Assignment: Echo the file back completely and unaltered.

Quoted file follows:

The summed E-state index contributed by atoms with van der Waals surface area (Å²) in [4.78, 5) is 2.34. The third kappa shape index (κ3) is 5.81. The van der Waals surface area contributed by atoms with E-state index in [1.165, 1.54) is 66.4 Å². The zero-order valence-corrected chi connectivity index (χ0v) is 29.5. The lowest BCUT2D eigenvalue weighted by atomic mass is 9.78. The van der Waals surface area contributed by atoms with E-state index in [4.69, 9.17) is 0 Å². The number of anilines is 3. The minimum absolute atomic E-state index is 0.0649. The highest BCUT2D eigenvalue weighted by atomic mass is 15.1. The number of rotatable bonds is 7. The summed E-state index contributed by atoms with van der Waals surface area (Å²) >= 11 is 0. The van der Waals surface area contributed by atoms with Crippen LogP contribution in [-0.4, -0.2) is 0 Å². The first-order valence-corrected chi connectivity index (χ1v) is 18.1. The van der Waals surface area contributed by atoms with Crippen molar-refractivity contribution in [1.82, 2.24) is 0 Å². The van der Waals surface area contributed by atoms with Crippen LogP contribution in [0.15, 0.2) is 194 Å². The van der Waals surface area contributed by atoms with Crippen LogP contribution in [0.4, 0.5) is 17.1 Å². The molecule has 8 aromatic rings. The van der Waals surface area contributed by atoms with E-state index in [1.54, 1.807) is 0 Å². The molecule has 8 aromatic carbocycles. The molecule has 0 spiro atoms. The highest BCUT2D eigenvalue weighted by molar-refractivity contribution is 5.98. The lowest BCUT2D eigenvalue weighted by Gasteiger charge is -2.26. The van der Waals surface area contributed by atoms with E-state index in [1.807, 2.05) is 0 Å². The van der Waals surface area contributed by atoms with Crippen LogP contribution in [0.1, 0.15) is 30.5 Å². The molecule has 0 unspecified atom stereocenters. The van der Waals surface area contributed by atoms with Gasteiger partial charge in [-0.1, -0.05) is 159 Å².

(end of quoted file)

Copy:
The summed E-state index contributed by atoms with van der Waals surface area (Å²) in [4.78, 5) is 2.34. The third kappa shape index (κ3) is 5.81. The van der Waals surface area contributed by atoms with E-state index in [1.165, 1.54) is 66.4 Å². The zero-order valence-corrected chi connectivity index (χ0v) is 29.5. The lowest BCUT2D eigenvalue weighted by atomic mass is 9.78. The van der Waals surface area contributed by atoms with E-state index in [4.69, 9.17) is 0 Å². The number of anilines is 3. The minimum absolute atomic E-state index is 0.0649. The highest BCUT2D eigenvalue weighted by atomic mass is 15.1. The number of rotatable bonds is 7. The summed E-state index contributed by atoms with van der Waals surface area (Å²) >= 11 is 0. The van der Waals surface area contributed by atoms with Crippen LogP contribution in [-0.4, -0.2) is 0 Å². The first-order valence-corrected chi connectivity index (χ1v) is 18.1. The van der Waals surface area contributed by atoms with Crippen molar-refractivity contribution in [1.82, 2.24) is 0 Å². The van der Waals surface area contributed by atoms with Crippen LogP contribution in [0.15, 0.2) is 194 Å². The van der Waals surface area contributed by atoms with Crippen LogP contribution in [0.4, 0.5) is 17.1 Å². The molecule has 8 aromatic rings. The van der Waals surface area contributed by atoms with E-state index in [1.54, 1.807) is 0 Å². The molecule has 8 aromatic carbocycles. The molecule has 0 spiro atoms. The highest BCUT2D eigenvalue weighted by molar-refractivity contribution is 5.98. The lowest BCUT2D eigenvalue weighted by Gasteiger charge is -2.26. The van der Waals surface area contributed by atoms with E-state index in [1.807, 2.05) is 0 Å². The van der Waals surface area contributed by atoms with Crippen LogP contribution in [0.1, 0.15) is 30.5 Å². The molecule has 0 unspecified atom stereocenters. The van der Waals surface area contributed by atoms with Gasteiger partial charge in [-0.1, -0.05) is 159 Å².